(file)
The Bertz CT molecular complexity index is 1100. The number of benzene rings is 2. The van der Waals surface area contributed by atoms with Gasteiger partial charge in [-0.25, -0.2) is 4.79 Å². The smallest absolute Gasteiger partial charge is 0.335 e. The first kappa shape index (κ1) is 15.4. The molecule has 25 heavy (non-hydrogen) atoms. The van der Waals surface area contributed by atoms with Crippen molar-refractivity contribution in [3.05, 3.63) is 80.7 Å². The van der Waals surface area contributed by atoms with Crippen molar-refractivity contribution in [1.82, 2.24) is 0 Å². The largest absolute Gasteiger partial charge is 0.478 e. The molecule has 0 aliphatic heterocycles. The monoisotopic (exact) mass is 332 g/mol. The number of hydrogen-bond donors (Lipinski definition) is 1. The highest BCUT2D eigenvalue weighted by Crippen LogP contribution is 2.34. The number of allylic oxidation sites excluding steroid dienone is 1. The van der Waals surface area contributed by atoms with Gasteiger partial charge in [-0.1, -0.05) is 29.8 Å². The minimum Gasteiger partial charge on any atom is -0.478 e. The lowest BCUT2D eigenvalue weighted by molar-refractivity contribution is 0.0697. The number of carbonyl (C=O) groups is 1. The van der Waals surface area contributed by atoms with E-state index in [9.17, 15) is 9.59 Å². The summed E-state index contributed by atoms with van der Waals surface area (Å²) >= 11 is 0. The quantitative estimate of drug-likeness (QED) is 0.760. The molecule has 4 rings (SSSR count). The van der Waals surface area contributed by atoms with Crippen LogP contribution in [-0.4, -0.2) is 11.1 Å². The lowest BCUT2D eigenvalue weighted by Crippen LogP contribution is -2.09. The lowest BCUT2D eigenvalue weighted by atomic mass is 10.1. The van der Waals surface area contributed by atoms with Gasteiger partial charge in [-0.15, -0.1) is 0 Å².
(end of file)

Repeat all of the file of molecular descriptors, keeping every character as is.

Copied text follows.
The Bertz CT molecular complexity index is 1100. The number of benzene rings is 2. The van der Waals surface area contributed by atoms with Gasteiger partial charge in [-0.25, -0.2) is 4.79 Å². The smallest absolute Gasteiger partial charge is 0.335 e. The first kappa shape index (κ1) is 15.4. The molecule has 25 heavy (non-hydrogen) atoms. The van der Waals surface area contributed by atoms with Crippen molar-refractivity contribution in [3.05, 3.63) is 80.7 Å². The van der Waals surface area contributed by atoms with Crippen molar-refractivity contribution in [1.82, 2.24) is 0 Å². The largest absolute Gasteiger partial charge is 0.478 e. The molecule has 0 aliphatic heterocycles. The monoisotopic (exact) mass is 332 g/mol. The number of hydrogen-bond donors (Lipinski definition) is 1. The highest BCUT2D eigenvalue weighted by Crippen LogP contribution is 2.34. The number of allylic oxidation sites excluding steroid dienone is 1. The van der Waals surface area contributed by atoms with Gasteiger partial charge in [-0.1, -0.05) is 29.8 Å². The minimum Gasteiger partial charge on any atom is -0.478 e. The lowest BCUT2D eigenvalue weighted by molar-refractivity contribution is 0.0697. The number of carbonyl (C=O) groups is 1. The van der Waals surface area contributed by atoms with E-state index in [9.17, 15) is 9.59 Å². The summed E-state index contributed by atoms with van der Waals surface area (Å²) >= 11 is 0. The quantitative estimate of drug-likeness (QED) is 0.760. The molecule has 4 rings (SSSR count). The van der Waals surface area contributed by atoms with Crippen LogP contribution in [-0.4, -0.2) is 11.1 Å². The lowest BCUT2D eigenvalue weighted by Crippen LogP contribution is -2.09. The lowest BCUT2D eigenvalue weighted by atomic mass is 10.1. The van der Waals surface area contributed by atoms with Gasteiger partial charge in [-0.15, -0.1) is 0 Å².